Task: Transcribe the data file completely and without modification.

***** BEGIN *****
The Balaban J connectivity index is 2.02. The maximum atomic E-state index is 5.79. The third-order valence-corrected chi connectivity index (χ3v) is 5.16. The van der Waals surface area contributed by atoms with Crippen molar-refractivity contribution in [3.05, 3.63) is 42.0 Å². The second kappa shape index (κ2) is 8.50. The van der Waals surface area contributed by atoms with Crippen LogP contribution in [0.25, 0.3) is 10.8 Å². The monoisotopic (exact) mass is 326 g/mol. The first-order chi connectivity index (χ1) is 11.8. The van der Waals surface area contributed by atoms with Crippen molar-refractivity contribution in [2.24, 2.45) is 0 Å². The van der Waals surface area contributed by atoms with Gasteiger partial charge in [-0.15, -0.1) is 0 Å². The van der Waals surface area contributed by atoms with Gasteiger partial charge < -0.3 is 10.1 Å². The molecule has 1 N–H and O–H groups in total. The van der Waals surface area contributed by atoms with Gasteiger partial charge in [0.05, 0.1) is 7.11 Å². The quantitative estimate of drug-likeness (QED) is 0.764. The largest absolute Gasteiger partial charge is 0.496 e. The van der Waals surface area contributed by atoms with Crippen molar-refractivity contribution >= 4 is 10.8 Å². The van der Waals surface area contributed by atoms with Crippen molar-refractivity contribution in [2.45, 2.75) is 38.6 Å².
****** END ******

The Balaban J connectivity index is 2.02. The maximum atomic E-state index is 5.79. The third-order valence-corrected chi connectivity index (χ3v) is 5.16. The van der Waals surface area contributed by atoms with Crippen molar-refractivity contribution in [3.05, 3.63) is 42.0 Å². The second kappa shape index (κ2) is 8.50. The van der Waals surface area contributed by atoms with Crippen LogP contribution in [0.25, 0.3) is 10.8 Å². The monoisotopic (exact) mass is 326 g/mol. The first-order chi connectivity index (χ1) is 11.8. The van der Waals surface area contributed by atoms with Crippen molar-refractivity contribution in [2.24, 2.45) is 0 Å². The van der Waals surface area contributed by atoms with Gasteiger partial charge in [-0.15, -0.1) is 0 Å². The van der Waals surface area contributed by atoms with Gasteiger partial charge < -0.3 is 10.1 Å². The molecule has 1 N–H and O–H groups in total. The van der Waals surface area contributed by atoms with Gasteiger partial charge in [0.05, 0.1) is 7.11 Å². The quantitative estimate of drug-likeness (QED) is 0.764. The largest absolute Gasteiger partial charge is 0.496 e. The van der Waals surface area contributed by atoms with Crippen molar-refractivity contribution >= 4 is 10.8 Å². The van der Waals surface area contributed by atoms with Crippen molar-refractivity contribution in [2.45, 2.75) is 38.6 Å².